As local health districts deal with the spike in coronavirus cases in Hampton Roads and on the Peninsula, health care workers treating coronavirus patients in hospitals are also putting themselves at risk for the virus.
And in some cases, testing positive for COVID-19 themselves.
Gov. Ralph Northam signed an executive order Tuesday to stop alcohol sales at 10 p.m. limit indoor dining to 50 percent capacity and reduce gatherings from 250 people to 50.
The guidelines affect Williamsburg, James City County, York County, Virginia Beach, Chesapeake, Norfolk, Suffolk, Portsmouth, Hampton, Newport News and Poquoson.
“This is about stopping the spread of COVID-19 in Hampton Roads,” Northam said Tuesday. “It happens when too many people gather together, when too many people are non-compliant and as I’ve said before when too many people are selfish.”
The governor’s order starts Thursday at midnight and is expected to last at a minimum two weeks.
But even with restrictions that protect the public, health care workers on the frontlines of the pandemic have to be extra careful to protect themselves.
According to the Occupational Safety and Health Administration, health care employees with a high risk exposure are those who enter the rooms of patients infected by the virus or provide care for infected individuals. Those with very high risks are employees performing aerosol-generating procedures, such as intubation, and employees that are collecting or handling specimens from known or suspected coronavirus patients.
Medical staff at Sentara Healthcare have a number of precautions to protect themselves from the virus, such as enhanced cleaning protocols, mask mandates and extra social distancing measures.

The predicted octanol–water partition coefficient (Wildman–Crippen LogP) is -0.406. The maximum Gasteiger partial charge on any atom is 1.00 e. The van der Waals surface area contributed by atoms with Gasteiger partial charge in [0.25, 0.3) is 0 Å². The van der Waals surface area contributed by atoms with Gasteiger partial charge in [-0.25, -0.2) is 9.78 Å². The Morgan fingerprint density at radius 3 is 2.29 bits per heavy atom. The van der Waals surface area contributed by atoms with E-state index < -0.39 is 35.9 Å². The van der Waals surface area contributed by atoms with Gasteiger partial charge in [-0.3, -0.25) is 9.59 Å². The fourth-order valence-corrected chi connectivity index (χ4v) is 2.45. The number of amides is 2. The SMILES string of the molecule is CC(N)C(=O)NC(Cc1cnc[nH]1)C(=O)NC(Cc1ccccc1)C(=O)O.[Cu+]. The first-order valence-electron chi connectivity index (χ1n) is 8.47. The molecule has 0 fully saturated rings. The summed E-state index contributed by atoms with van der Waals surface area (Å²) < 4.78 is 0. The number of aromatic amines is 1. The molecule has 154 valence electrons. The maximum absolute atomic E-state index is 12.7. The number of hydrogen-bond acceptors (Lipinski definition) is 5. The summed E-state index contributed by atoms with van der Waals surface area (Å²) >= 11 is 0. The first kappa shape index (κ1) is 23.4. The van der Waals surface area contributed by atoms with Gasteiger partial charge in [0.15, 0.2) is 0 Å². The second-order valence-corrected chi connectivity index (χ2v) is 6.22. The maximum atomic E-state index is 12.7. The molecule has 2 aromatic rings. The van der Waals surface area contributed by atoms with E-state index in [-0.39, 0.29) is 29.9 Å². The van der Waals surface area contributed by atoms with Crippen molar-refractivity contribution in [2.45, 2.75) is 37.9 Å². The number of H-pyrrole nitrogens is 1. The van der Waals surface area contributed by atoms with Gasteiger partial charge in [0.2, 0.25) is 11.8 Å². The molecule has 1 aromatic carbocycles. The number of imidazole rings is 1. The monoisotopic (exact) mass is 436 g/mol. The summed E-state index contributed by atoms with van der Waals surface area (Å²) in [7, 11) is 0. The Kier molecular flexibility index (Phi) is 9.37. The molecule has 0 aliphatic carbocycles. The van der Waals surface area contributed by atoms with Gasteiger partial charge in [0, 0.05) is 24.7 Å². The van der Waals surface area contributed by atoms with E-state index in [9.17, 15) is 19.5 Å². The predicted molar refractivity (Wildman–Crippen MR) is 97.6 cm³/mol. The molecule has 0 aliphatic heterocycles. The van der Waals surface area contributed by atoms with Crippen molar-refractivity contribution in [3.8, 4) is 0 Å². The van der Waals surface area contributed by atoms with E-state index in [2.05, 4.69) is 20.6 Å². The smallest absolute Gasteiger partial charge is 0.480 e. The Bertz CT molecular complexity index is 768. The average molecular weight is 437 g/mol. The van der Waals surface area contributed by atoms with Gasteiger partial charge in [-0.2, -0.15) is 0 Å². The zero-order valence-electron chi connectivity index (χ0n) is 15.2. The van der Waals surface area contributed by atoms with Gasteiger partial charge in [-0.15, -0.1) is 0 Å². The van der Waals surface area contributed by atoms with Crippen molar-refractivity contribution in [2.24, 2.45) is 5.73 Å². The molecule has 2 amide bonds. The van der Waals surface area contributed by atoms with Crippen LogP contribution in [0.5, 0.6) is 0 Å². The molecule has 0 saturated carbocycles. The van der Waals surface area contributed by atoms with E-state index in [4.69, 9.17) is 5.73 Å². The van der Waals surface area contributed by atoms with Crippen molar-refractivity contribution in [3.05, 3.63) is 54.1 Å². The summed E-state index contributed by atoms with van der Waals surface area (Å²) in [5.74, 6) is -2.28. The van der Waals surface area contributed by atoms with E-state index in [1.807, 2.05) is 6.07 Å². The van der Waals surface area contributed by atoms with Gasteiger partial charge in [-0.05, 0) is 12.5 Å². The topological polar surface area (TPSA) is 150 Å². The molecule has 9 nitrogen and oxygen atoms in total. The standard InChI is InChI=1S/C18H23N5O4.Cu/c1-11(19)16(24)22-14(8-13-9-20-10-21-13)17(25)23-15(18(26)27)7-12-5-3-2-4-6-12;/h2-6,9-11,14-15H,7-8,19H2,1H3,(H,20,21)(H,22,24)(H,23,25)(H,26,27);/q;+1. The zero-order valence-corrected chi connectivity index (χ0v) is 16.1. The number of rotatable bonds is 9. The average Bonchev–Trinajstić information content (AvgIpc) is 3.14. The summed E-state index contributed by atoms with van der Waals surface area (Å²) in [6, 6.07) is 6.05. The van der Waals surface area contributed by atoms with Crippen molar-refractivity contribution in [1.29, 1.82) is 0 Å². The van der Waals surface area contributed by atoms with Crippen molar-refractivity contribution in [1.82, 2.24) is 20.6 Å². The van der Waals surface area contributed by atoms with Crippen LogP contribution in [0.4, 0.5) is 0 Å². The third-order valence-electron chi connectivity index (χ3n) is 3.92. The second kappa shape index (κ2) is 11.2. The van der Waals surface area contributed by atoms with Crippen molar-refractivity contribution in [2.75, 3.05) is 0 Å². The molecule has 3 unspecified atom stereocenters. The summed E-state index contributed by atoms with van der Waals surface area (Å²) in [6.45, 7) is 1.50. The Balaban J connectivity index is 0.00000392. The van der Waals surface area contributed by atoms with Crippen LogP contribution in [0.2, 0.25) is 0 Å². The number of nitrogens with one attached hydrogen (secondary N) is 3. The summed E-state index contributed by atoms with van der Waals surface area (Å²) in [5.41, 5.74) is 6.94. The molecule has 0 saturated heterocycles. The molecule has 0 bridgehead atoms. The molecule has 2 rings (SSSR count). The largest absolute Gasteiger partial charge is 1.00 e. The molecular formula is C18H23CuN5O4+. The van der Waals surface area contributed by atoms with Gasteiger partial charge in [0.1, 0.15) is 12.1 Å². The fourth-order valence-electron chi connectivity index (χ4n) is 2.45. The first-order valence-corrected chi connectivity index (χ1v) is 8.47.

Sentara also encourages patients and doctors to engage in telehealth practices whenever possible and requires all employees who enter the hospital to take part in a no-touch temperature check.
Sentara is also implementing practices recommended by the OSHA which includes limiting the opportunities for touch contamination and differentiating clean areas covered in personal protective equipment from potentially contaminated areas.
And so far, those techniques seem to be working.
“We’ve actually had low minimal exposure to staff from patients,” said Kelly Kennedy, spokeswoman for Sentara. “We’re very fortunate in that respect because we’ve put very robust protocols into place.”
Kennedy said more often than not, staff are exposed to the virus when they’re out in the community rather than in any medical facilities. If a staff member is exposed to the virus, they report the exposure to their supervisor who will give them direction on how to move forward.
Sentara doesn’t keep data on the number of staff who have had the virus, Kennedy said.
WYDaily asked Riverside in an email how many health care workers, specifically doctors, were in direct contact with COVID-19 patients and how many health care staff members tested positive for the virus.
“As more people in the area are diagnosed positive, Riverside, like all healthcare organizations, is seeing more employees affected by community spread of the virus,” Shannon Shumate, spokeswoman for Riverside Health System, wrote in an email Wednesday. “When we learn of one of our staff who has been diagnosed, we utilize a central exposure team that does detailed contact tracing within all our facilities to ensure that risks to patients are minimized.”
She said Riverside can test its staff quickly in-house.
“This has been an ongoing effort for many months at Riverside, and at most larger health care organizations,” Shumate said. “The only meaningful change over the past few weeks is that we are seeing increasing utilization of the central exposure team and our use of in-house testing due to the increased presence of the virus in the Hampton Roads area.”
Shumate said the number of health care workers who tested positive is low.
“With regards to the number of employees at Riverside who have tested positive since the start of the pandemic, we can confirm that the percentage of team members who have tested positive has remained extremely low, and of those who have tested positive, because of our detailed contact tracing, we have identified that the majority of those were as a result of community spread,” she said.
She did not elaborate.
As of Wednesday there are 87,993 cases, 7,738 hospitalizations and 2,125 deaths statewide, according to the Virginia Department of Health’s COVID-19 Daily Dashboard.
The Peninsula Health District numbers are as follows:
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